Cassils Advertisement: Homage to Benglis, 2011.
Photo : Cassils & Robin Black, courtesy of the artist & Ronald Feldman Fine Arts, New York

Of the Techno-Plasticity of the Body in Cassils

Anne-Marie Dubois
Contemporary reflections on the body — its technologization, commercialization, and medicalization, and its close links with neoliberalism — are prominent concerns in queer theory and are redefining the practices of several contemporary artists. Favouring subversion, irony, and humour as art-political modes, queer-multitude1 1 - The term “queer multitudes” is taken from Paul B. Preciado, who prefers that expression to “LGBTQIA” and who points out the contingency of various activist movements outside heteronormative territory. Beatriz Preciado, “Multitudes Queer: notes pour une politique des ‘anormaux,’” Multitudes, no. 12 (February 2003), Paris, Exils, 22. artists reappropriate the strategies established by the hegemonic heteronormative system in order to debunk its coercive substance. In the sexo-political2 2 - Ibid., 17: “Sexopolitics is a dominant form of biopolitical action in contemporary capitalism. With it, sex enters into the calculations of power, making discourse on sex and normalizing technologies of sexual identity into a controlling agent of life.” (our translation) performances of trans artist Cassils, we see the use of techniques of disciplinary control on bodies and sexuality.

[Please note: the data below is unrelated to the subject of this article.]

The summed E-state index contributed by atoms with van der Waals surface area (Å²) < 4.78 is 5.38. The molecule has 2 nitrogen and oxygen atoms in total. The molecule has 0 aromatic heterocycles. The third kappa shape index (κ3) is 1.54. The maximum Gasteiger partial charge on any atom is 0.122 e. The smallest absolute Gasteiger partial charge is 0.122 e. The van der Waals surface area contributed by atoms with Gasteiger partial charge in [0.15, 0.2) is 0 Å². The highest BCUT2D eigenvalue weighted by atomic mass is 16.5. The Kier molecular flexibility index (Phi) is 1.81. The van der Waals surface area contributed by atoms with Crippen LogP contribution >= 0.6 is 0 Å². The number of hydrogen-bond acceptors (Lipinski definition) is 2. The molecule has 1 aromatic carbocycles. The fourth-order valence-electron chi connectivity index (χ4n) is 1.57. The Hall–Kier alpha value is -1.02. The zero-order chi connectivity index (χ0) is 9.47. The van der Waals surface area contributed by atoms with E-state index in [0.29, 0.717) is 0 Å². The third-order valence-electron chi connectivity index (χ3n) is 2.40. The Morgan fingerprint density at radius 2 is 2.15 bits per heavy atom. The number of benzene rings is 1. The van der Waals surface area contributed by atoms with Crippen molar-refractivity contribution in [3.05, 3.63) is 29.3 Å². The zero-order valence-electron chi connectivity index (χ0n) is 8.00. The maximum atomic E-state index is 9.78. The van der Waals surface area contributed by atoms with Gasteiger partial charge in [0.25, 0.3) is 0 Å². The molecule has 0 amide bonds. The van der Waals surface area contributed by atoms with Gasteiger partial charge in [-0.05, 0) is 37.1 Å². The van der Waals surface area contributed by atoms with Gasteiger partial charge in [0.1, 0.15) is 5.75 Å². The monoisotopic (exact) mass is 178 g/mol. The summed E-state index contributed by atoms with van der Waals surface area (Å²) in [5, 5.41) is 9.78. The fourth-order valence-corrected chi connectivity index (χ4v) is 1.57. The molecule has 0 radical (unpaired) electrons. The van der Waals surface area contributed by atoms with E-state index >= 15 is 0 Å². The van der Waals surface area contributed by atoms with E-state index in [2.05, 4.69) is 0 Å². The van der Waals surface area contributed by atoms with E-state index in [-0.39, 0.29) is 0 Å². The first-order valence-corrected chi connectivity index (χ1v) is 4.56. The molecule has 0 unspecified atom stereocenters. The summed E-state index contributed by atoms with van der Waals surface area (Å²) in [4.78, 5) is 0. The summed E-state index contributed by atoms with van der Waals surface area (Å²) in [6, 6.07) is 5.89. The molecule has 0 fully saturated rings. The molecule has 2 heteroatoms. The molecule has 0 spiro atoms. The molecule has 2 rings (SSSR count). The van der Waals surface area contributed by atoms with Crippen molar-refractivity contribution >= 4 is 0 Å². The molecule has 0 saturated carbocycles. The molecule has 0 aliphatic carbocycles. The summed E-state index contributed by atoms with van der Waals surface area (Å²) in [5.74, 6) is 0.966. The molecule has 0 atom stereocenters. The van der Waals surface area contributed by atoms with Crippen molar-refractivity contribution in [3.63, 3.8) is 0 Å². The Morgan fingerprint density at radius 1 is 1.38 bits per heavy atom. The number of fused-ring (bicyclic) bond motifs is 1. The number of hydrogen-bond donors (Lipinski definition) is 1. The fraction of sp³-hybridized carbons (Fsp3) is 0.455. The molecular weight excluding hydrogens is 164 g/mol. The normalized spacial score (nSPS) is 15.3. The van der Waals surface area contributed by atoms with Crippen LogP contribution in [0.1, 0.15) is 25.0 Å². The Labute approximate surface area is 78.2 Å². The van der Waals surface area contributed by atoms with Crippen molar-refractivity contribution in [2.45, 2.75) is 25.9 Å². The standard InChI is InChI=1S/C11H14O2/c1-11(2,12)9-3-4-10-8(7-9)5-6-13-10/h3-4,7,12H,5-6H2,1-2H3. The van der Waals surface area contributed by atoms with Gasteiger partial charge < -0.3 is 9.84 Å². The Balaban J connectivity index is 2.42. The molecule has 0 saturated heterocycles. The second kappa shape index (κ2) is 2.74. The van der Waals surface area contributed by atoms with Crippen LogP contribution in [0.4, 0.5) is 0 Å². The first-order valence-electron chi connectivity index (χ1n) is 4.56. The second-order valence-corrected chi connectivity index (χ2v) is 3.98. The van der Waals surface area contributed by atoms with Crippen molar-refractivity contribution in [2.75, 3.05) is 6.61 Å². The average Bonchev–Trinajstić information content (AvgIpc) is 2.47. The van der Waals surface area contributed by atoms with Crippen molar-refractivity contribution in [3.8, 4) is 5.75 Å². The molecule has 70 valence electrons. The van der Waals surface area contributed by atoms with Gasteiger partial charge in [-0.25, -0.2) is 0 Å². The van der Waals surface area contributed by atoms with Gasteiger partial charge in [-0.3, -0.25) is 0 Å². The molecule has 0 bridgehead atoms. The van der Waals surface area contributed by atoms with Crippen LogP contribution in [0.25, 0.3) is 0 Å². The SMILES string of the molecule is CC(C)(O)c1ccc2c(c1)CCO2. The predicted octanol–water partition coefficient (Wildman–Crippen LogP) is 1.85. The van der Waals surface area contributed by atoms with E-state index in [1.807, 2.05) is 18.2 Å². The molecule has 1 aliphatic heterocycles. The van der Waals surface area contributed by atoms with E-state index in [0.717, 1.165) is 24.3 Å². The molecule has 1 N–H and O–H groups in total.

In direct line with feminist artists and some of the canonical works of the 1960s and 1970s, they3 3 - The artist, who identifies as a transgender person who does not conform to established definitions of gender, wishes to be referred to by the plural gender-neutral pronouns they, them, their in the text. adopt a socially engaged and activist practice, but now informed by the intersectionality of struggles4 4 - Intersectionality relates to the consubstantiality of forms of discrimination (gender, class, race, sex, sexuality, age, ability, and so on) and to their co-constructive involvement in the development of identity. Kimberlé Crenshaw, “Mapping the Margins: Intersectionality, Identity Politics, and Violence against Women of Color,” Stanford Law Review 43, no. 6 (July 1991), 1241 — 99. and a rejection of binary thinking. Identity is no longer considered a monolithic bloc; instead, it is seen as strategic and multiple.

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This article also appears in the issue 90 - Feminisms

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